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Samsung SyncMaster 570S TFT 15" Flatscreen
Samsung SyncMaster 570S TFT 15
One of best advantages of Flatscreen LCD displays is the small footprint they take up on a desk. With stands that need not be more than abut 6" deep...
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Filed under: Monitors Published:  Author: 
External Mfg. Website: Samsung Mar 30 2001   Max Page  
Home > Reviews > Monitors > Samsung 570S

The Details are in the display

The display on the 570S TFT is very clear and very bright. The LCD panel used in the 570S TFT has a contrast ratio of 250:1. What this value applies to is how dark darks are and how light bright colours are. Essentially the higher the contrast, the better the image which can be produced by the screen. Typically contrast ratio sit in the range of 200:1 to 300:1, although some very high end panels can go as high as 400:1 or even 500:1. Panels of that level are generally used in very high end TFT-based TV's or medical applications (like an X-ray screen). In our testing, anything above 100:1 is entirely suitable.

Brightness or Luminance comes in at approximately 200cd/m². For comparisons sake, typical TFT displays have a luminance ranging from 180cd/m² to 250cd/m². The 570S TFT sits squarely in the middle and provides a very bright picture. To bring that number into terms, it is about as bright, if not slightly more than the average CRT display.

Dot pitch sit in at 0.297mm and the viewable angles are 60 degrees left, 60 degrees right, 55 degrees up, and 55 degrees down. Those values are commonly written out in this manner on the specs; 60/60/55/55 (L/R/U/D). What they refer to is at what viewing angle the picture starts to degrade. For example, some bank machines have very shallow viewing angles so that you can really only read what is on the terminal display by standing directly in front of the display. In the case of TFT displays the idea is the same, but reversed. About the best set of viewing angles you could hop to see would be 80/80/80/80, the poorest could be on the order of 15/35/45/45 (a notebook's TFT display).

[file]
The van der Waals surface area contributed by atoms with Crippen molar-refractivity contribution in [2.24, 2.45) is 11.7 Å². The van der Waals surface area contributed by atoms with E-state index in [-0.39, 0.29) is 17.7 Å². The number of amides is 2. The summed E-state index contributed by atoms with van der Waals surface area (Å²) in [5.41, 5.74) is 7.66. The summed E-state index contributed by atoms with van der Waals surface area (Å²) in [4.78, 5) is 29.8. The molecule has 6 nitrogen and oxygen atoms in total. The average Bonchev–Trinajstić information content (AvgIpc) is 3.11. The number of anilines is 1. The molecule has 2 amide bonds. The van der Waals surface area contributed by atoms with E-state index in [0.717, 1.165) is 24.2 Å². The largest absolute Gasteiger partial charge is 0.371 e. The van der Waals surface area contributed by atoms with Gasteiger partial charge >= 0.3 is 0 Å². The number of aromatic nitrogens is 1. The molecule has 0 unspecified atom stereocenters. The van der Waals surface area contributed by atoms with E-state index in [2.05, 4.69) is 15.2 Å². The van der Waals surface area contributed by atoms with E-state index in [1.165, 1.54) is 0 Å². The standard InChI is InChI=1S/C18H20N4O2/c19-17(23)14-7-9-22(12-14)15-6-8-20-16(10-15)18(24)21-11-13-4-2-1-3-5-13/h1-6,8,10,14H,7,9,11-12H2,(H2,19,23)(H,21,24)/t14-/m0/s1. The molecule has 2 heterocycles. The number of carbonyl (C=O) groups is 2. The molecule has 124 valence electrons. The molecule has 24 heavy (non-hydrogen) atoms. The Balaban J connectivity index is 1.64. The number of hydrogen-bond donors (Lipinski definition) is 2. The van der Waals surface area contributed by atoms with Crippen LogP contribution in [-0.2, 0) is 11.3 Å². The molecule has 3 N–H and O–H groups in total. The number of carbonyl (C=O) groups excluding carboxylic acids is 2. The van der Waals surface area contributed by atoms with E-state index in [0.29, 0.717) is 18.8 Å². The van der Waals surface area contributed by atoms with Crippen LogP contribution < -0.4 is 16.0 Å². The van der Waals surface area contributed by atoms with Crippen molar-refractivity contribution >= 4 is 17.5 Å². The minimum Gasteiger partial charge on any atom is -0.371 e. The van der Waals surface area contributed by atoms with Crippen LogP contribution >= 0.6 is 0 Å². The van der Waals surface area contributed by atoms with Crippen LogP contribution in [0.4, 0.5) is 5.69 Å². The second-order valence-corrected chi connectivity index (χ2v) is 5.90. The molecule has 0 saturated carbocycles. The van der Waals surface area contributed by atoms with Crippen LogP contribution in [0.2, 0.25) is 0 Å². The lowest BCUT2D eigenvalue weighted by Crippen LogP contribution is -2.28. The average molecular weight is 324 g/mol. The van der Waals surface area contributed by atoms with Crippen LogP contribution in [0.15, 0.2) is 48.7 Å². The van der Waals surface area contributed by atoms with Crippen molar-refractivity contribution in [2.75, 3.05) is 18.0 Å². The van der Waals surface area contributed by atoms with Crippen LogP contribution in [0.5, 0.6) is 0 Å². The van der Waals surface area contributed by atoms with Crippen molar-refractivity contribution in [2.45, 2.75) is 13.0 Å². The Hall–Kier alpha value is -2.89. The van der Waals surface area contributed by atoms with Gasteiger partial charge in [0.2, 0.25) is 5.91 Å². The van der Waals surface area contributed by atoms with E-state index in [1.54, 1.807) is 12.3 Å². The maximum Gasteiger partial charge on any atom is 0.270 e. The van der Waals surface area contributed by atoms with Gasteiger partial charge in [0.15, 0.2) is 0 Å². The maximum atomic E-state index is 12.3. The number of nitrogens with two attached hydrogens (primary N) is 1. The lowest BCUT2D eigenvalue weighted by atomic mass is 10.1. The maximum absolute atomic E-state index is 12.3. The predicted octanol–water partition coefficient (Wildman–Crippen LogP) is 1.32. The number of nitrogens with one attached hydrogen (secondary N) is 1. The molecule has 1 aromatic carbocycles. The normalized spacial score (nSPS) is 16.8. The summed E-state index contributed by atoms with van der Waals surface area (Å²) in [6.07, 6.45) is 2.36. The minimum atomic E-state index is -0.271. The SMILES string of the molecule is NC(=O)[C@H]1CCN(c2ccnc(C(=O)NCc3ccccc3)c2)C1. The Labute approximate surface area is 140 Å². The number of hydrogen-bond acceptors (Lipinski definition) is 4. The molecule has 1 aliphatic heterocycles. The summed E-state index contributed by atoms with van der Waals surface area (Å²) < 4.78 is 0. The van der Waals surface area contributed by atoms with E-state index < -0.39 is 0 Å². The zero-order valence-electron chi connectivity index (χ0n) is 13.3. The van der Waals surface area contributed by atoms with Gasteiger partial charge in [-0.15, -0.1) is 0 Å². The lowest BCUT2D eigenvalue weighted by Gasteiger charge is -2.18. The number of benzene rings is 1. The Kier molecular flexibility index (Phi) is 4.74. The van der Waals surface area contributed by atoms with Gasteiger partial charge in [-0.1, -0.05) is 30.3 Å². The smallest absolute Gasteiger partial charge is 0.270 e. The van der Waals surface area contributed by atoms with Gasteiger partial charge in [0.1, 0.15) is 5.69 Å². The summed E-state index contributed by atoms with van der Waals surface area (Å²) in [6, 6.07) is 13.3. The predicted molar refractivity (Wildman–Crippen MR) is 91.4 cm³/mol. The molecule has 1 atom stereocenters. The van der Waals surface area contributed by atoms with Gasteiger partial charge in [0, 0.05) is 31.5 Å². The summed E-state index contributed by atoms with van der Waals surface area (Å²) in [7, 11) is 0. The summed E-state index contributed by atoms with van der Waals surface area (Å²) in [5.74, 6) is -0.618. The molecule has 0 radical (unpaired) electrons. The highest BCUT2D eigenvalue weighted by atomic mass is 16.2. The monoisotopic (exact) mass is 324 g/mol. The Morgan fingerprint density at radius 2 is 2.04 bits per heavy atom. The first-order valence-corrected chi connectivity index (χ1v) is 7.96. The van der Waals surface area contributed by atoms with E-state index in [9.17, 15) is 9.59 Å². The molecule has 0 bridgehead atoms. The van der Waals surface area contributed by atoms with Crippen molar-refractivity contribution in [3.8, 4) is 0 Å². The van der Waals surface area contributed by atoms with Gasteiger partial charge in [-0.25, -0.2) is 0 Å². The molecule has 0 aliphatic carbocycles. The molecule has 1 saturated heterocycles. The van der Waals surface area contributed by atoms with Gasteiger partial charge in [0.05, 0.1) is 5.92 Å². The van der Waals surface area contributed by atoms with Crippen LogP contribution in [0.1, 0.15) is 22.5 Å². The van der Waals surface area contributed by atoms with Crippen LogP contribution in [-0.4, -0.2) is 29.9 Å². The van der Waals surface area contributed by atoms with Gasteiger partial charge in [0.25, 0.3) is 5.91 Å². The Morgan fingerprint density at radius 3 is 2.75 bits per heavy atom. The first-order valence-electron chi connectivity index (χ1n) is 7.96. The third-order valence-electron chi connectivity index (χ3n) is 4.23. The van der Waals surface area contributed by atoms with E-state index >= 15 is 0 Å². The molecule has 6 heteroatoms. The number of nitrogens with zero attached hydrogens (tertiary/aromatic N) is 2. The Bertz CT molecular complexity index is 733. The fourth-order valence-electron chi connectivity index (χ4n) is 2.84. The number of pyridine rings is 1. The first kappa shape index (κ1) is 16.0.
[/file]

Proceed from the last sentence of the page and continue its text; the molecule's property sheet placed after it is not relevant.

Resolutions are always a tricky thing with LCD displays. Generally you always want to run them at the suggested resolution. That means if a display is ideally set to 1024x768, you really want to head that advice. Changing the resolution to another setting, perhaps to make the characters on the screen "bigger" will result in the loss of some sharpness in the images. This is most pronounced when reading text. We took a few pictures to illustrated the degree of fuzziness that happens when the display resolution is lowered.

Resolution effects on type
Not Auto-Adjusted Resolution Auto-Adjusted

The first image demonstrates what the screen would display with a resolution of 1024x768. Keep in mind the pixelation and colouring you see is because we have the lens of our digital still camera about 2mm away from the surface of the display (the Sony Mavica MVC-FD73 uses camcorder optics and can focus on objects that close).

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Contents of Article: Samsung 570S
 Pg 1.  Samsung SyncMaster 570S TFT 15" Flatscreen
 Pg 2.  Benefits of going flat
 Pg 3.  The Little Details
 Pg 4.  — The Details are in the display
 Pg 5.  On Screen Display
 Pg 6.  On screen display menus
 Pg 7.  Final thoughts

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